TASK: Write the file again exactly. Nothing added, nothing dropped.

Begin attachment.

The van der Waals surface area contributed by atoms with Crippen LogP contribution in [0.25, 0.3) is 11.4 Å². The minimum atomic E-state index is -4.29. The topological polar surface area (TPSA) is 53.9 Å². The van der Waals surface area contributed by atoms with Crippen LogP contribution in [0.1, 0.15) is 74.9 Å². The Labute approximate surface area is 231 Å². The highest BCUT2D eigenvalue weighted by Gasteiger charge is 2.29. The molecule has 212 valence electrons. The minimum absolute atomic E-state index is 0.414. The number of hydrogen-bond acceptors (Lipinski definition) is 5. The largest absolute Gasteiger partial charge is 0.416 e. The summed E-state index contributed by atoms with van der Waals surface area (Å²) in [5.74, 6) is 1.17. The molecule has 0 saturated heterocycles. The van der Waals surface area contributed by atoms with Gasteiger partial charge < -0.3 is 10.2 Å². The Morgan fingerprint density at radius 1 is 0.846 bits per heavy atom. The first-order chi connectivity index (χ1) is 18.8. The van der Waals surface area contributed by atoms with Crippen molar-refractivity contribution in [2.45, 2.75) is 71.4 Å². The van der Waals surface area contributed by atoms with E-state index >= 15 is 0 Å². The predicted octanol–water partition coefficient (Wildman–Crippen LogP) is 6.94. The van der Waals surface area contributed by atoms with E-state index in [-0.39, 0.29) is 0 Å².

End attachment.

The van der Waals surface area contributed by atoms with Crippen LogP contribution in [0.25, 0.3) is 11.4 Å². The minimum atomic E-state index is -4.29. The topological polar surface area (TPSA) is 53.9 Å². The van der Waals surface area contributed by atoms with Crippen LogP contribution in [0.1, 0.15) is 74.9 Å². The Labute approximate surface area is 231 Å². The highest BCUT2D eigenvalue weighted by Gasteiger charge is 2.29. The molecule has 212 valence electrons. The minimum absolute atomic E-state index is 0.414. The number of hydrogen-bond acceptors (Lipinski definition) is 5. The largest absolute Gasteiger partial charge is 0.416 e. The summed E-state index contributed by atoms with van der Waals surface area (Å²) in [5.74, 6) is 1.17. The molecule has 0 saturated heterocycles. The van der Waals surface area contributed by atoms with Gasteiger partial charge < -0.3 is 10.2 Å². The Morgan fingerprint density at radius 1 is 0.846 bits per heavy atom. The first-order chi connectivity index (χ1) is 18.8. The van der Waals surface area contributed by atoms with Crippen molar-refractivity contribution in [2.45, 2.75) is 71.4 Å². The van der Waals surface area contributed by atoms with E-state index >= 15 is 0 Å². The predicted octanol–water partition coefficient (Wildman–Crippen LogP) is 6.94. The van der Waals surface area contributed by atoms with E-state index in [-0.39, 0.29) is 0 Å².